2012 EventsPolitical Commentary

Split Decision

January 4, 2012
By Ric Albano

Mitt Romney and Rick Santorum finish in a virtual tie in the 2012 Iowa CaucusesMitt Romney and Rick Santorum finished in a virtual tie in Tuesday’s Iowa Caucuses with Romney getting just eight more total votes than Santorum statewide, by far the closest election ever. It was virtually a split decision, with each receiving 24% of the total vote. Ron Paul came in third with about 22% of the vote, but that was surely inflated by late registering independents and “operation chaos”-like participants. 38% of participants had never voted in a GOP caucus, according to the entrance polls, and about half of those voted for Paul. So it is unlikely that Paul will do nearly as well in other states with closed primaries.

There are many ways to read these results from Iowa. First, there is the question of whether this is further proof that Romney is indeed “stuck” and has hit his ceiling as the polls have been suggesting.  He definitely has the support of the Republican establishment who think he is the most “electable”. He also has the strong support of the mainstream media who would hate to see all the left wing, pro-Obama. occupy-everything-but-a-job, protest the 1%, framework go down the toilet if someone of more modest means were to get the nomination. From the positive perspective, Romney did win the Iowa Caucuses and is the huge favorite to win the first primary in New Hampshire next Tuesday. But this same night will likely knock out Rick Perry and Michelle Bachman, whose supporters next choice may not be Romney. So another question is, did the competition for the conservative vote among several candidates help Romney and will the absence of some candidates increase the share for one of his remaining opponents?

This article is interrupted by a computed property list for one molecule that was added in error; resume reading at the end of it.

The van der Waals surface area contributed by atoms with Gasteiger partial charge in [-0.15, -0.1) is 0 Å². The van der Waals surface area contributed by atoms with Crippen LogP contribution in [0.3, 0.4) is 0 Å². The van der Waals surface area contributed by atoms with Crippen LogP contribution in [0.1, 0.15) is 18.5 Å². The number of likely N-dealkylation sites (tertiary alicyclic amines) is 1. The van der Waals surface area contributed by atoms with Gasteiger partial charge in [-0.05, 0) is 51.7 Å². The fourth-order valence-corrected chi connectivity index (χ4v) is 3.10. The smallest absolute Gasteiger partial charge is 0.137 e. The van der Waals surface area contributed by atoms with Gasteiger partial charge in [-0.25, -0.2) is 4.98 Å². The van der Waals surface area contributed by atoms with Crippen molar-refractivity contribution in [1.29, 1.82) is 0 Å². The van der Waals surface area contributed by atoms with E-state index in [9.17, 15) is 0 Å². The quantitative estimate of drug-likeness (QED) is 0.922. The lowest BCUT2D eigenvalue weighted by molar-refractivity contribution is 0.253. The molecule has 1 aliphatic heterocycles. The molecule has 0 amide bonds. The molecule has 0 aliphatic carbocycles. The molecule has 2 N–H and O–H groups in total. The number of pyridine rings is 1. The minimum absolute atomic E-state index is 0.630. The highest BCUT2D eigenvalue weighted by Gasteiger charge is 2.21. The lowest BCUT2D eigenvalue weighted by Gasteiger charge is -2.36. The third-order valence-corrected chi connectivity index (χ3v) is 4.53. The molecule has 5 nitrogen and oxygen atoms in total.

By all accounts, Rick Santorum grew his support in Iowa the old fashioned way. He traveled to every county in the state, of which there are 99, and stuck to his consistent conservative message. This message he delivered in person, face-to-face, rather than relying on television commercials and “new media”, which so many swear by these days. In that sense, his quasi-victory was richly deserved and it is fun because the statist. left-wing media was so unprepared with opposition research on this “Jesus freak.” The major question for him is, can he sustain the momentum? Although he is likely to do as well in New Hampshire, he has a real chance the following weeks in South Carolina and Florida and may be in a good position as we head into the heart of the primaries later in the winter.

As for Newt Gingrich, who had a huge lead in the Iowa polls in mid December, it has been a tough couple of weeks. His speech last night seemed bitter and divisive and may have been his “Howard Dean” moment (although much less dramatic), which will all but kill any real chance at getting the nomination.

But politics is very unpredictable and I’m sure that many more surprises await us this campaign year.


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